Skip to main content

Improving Cyber Awareness Training

We live in an age of increasing cyber insecurity. This past year has demonstrated that governments, businesses, and individuals alike can all be targets of cyber attacks. The severity and frequency of breaches continue to increase. At the same time, billions of dollars are being poured into state of the art network defense systems. However, the recent Kaspersky Labs hack demonstrates the need to make a shift from detection to resilience strategies that include all employees of an organization.

Kaspersky Labs, a leading cybersecurity firm based in Moscow, revealed in June they had been investigating a breach within their own system. Despite being a provider of some of the best services and technical solutions, the company’s hack was ultimately a result of human error. According to Kaspersky, the sophisticated malware called Duqu 2.0 penetrated their network defense systems through a spearphishing attack on an employee in one of the firm’s Asia-Pacific offices. The extent of the damage and the motive behind it are still unclear, but experts say that Duqu 2.0 may be one of the most complex pieces of malware yet seen.

This recent hacking of Kaspersky Labs is part of a larger pattern of attacks on cybersecurity providers, businesses, and governments. The 2011 hacking of cybersecurity firm RSA was also thought to be the result of socially engineered spearphishing attacks targeting individuals. Although these organizations employ vastly different network defense systems, they share a common weakness: humans.

Accordingly, many experts cite the need for better cyber awareness training programs. Meanwhile, opponents of cyber training campaigns argue that focusing on awareness distracts from the larger problem stemming from software design and technical controls. A Gartner study found that out of the $77 billion expected to be spent on cyber defenses this year, only $1 billion is estimated to go towards training programs.

However, these recent breaches show that no matter how high we build our walls, it takes just one human mistake for intruders to break into a secured system. Human fallibility represents the Achilles heel of strong cyber defense. For attackers, humans are ideal “soft targets” that can be easily susceptible to phishing, malware, and social engineering attacks that could compromise a sophisticated network security system. IBM’s 2014 Cyber Security Intelligence Index reports that 95 percent of all security incidents involve human error. Correcting this human error through cyber training may ultimately create a culture of information security that is necessary for cyber resilience.

Ensuring all employees understand the cyber threats and vulnerabilities is vital to creating an information security culture. A Dell and Ponemon Institute study revealed a worrisome gap in understanding of the source of cybersecurity threats within an organization’s information technology (IT) and security departments. According to the study, IT leaders view third party mistakes as the most serious cyber threat, as compared to IT staff who view web applications and negligent insiders as the most serious threat. Furthermore, non-IT personnel may not feel the need to accept cyber education because they are less likely to bear the consequences if they make a mistake. If an organization wants to establish a strong cybersecurity position, misalignments in threat understanding and shared consequences for missteps must be addressed.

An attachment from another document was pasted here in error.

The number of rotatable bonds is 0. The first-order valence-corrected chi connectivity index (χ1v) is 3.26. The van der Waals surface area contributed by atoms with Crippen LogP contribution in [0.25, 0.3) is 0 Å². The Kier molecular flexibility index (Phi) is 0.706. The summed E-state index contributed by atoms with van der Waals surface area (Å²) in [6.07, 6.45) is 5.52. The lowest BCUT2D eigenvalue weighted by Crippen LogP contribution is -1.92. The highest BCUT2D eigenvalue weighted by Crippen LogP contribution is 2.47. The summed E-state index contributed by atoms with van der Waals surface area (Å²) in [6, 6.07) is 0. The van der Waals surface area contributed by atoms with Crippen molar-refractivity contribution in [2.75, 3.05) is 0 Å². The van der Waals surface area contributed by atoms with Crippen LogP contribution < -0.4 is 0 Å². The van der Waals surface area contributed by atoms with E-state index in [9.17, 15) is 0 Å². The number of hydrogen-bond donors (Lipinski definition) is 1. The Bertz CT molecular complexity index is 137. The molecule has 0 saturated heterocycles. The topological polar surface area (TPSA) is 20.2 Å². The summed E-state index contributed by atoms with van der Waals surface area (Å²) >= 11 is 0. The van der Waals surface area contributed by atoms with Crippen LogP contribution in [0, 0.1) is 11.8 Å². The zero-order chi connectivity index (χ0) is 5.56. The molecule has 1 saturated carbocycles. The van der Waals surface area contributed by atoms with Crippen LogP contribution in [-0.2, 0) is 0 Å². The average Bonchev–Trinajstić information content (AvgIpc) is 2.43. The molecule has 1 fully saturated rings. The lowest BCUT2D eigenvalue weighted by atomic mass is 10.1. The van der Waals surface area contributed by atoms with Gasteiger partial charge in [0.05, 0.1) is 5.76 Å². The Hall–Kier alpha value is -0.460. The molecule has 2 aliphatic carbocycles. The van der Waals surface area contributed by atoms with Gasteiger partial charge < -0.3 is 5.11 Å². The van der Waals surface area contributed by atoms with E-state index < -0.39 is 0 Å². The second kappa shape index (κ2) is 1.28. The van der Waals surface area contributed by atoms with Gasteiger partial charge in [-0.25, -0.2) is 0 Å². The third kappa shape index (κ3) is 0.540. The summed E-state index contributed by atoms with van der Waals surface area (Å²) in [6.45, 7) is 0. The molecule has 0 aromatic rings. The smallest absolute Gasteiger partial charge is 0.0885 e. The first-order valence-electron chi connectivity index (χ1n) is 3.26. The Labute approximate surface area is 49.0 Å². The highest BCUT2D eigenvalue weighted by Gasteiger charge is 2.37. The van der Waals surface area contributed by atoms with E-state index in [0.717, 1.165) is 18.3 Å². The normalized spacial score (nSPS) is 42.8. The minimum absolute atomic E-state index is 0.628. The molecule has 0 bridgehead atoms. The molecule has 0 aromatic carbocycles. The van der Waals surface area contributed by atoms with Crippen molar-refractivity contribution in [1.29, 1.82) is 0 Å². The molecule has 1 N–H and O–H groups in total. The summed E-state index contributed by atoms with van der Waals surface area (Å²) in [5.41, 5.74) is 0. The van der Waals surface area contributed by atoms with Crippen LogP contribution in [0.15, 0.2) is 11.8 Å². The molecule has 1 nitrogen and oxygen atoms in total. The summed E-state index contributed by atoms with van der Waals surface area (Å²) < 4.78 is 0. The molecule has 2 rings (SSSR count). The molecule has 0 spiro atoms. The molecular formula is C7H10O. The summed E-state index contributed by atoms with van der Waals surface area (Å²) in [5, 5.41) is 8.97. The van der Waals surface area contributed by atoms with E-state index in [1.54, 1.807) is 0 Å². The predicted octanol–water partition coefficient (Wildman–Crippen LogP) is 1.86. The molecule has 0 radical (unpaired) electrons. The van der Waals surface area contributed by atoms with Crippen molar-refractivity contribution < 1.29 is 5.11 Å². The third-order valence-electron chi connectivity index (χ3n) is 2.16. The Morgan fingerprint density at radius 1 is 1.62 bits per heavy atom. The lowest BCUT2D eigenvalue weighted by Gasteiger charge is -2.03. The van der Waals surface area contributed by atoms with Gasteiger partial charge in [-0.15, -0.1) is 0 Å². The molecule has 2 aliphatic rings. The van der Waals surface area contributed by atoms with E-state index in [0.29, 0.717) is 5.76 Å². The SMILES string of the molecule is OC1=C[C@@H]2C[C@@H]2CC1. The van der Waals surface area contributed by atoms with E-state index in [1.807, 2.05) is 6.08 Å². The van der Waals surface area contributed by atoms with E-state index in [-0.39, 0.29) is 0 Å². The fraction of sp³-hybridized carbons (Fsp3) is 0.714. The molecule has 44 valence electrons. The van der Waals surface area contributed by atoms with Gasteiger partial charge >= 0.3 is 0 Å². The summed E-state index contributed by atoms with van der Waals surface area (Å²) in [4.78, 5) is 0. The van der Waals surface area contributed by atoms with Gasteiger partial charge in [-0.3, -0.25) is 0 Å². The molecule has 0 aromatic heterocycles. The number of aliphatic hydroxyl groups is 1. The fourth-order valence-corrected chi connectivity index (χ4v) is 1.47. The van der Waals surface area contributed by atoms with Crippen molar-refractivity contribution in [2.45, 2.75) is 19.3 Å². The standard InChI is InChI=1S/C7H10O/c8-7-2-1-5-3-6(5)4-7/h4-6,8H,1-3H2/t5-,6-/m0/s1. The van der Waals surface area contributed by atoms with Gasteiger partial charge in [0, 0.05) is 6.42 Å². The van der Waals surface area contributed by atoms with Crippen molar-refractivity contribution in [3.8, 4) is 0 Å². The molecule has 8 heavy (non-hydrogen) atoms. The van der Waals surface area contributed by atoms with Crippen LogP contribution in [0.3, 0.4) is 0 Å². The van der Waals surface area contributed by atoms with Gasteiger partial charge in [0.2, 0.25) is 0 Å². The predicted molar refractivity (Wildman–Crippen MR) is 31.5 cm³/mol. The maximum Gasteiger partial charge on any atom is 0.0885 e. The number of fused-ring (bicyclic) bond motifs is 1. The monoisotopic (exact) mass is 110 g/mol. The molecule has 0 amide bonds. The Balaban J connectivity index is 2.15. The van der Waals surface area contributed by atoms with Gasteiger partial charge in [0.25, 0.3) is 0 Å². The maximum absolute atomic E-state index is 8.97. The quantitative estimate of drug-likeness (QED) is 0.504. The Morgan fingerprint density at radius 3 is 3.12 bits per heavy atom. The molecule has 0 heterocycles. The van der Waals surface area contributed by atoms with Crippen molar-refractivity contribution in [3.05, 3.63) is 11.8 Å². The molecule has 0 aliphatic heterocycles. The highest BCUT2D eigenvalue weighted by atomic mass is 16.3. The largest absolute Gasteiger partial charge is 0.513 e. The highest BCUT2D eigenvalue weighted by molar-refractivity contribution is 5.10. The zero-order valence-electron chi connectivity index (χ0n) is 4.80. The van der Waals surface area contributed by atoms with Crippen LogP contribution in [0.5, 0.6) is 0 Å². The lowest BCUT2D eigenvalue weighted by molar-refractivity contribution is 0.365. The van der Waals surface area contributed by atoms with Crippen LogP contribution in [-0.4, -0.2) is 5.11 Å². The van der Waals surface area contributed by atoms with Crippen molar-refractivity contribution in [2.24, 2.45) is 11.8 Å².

Equally important to cybersecurity education is the need to include people from all levels of an organization. Often anti-phishing training, for example, is focused only on the top leadership of an organization.   The Kaspersky hack shows attackers can target any employee and still gain access to an organization’s computer networks.

In order to improve cybersecurity practices within the entirety of an organization, CISOs, IT personnel and communication leaders must partner to expand educational security awareness and increase compliance. Drastically changing poor security practices through active training or gamifying education may help promote cultural change. Sending fake phishing emails at all layers of an organization could also be used as a metric for assessing cybersecurity practices and education retention.

Cyber defenses will come from a combination of both strong network defense systems that can prevent intruders from entering as well as a resilient workforce that values information security. Many organizations already place a heavy emphasis on the physical defenses, but not nearly enough is being done to improve cyber education. Creating a strong culture of information security will likely help decrease human error and strengthen cyber defenses. Ultimately, every person in an organization must be part of the cybersecurity solution.